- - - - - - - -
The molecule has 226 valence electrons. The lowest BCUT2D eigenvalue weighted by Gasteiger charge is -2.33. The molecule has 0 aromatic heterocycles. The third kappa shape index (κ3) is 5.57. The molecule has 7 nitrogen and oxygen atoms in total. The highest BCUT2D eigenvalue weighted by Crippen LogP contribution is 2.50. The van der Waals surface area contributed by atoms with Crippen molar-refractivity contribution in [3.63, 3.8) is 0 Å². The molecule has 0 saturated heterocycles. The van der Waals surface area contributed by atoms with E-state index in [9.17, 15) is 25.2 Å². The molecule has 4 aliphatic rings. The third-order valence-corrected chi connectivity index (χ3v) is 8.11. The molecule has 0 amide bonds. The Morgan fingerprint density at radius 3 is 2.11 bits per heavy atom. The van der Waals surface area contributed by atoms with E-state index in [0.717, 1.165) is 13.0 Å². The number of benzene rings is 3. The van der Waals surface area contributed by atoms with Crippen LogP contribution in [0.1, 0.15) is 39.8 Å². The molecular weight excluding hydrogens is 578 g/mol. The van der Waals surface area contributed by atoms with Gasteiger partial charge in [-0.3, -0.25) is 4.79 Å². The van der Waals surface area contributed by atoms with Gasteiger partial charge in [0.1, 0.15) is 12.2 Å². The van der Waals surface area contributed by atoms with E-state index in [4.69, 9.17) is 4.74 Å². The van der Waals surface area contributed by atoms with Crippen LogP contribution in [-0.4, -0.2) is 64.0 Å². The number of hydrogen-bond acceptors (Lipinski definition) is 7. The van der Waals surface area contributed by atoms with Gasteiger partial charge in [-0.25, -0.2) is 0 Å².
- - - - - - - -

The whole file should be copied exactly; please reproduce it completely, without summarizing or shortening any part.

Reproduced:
The molecule has 226 valence electrons. The lowest BCUT2D eigenvalue weighted by Gasteiger charge is -2.33. The molecule has 0 aromatic heterocycles. The third kappa shape index (κ3) is 5.57. The molecule has 7 nitrogen and oxygen atoms in total. The highest BCUT2D eigenvalue weighted by Crippen LogP contribution is 2.50. The van der Waals surface area contributed by atoms with Crippen molar-refractivity contribution in [3.63, 3.8) is 0 Å². The molecule has 0 saturated heterocycles. The van der Waals surface area contributed by atoms with E-state index in [9.17, 15) is 25.2 Å². The molecule has 4 aliphatic rings. The third-order valence-corrected chi connectivity index (χ3v) is 8.11. The molecule has 0 amide bonds. The Morgan fingerprint density at radius 3 is 2.11 bits per heavy atom. The van der Waals surface area contributed by atoms with E-state index in [0.717, 1.165) is 13.0 Å². The number of benzene rings is 3. The van der Waals surface area contributed by atoms with Crippen LogP contribution in [0.1, 0.15) is 39.8 Å². The molecular weight excluding hydrogens is 578 g/mol. The van der Waals surface area contributed by atoms with Gasteiger partial charge in [-0.3, -0.25) is 4.79 Å². The van der Waals surface area contributed by atoms with Gasteiger partial charge in [0.1, 0.15) is 12.2 Å². The van der Waals surface area contributed by atoms with E-state index in [4.69, 9.17) is 4.74 Å². The van der Waals surface area contributed by atoms with Crippen LogP contribution in [-0.4, -0.2) is 64.0 Å². The number of hydrogen-bond acceptors (Lipinski definition) is 7. The van der Waals surface area contributed by atoms with Gasteiger partial charge in [-0.25, -0.2) is 0 Å².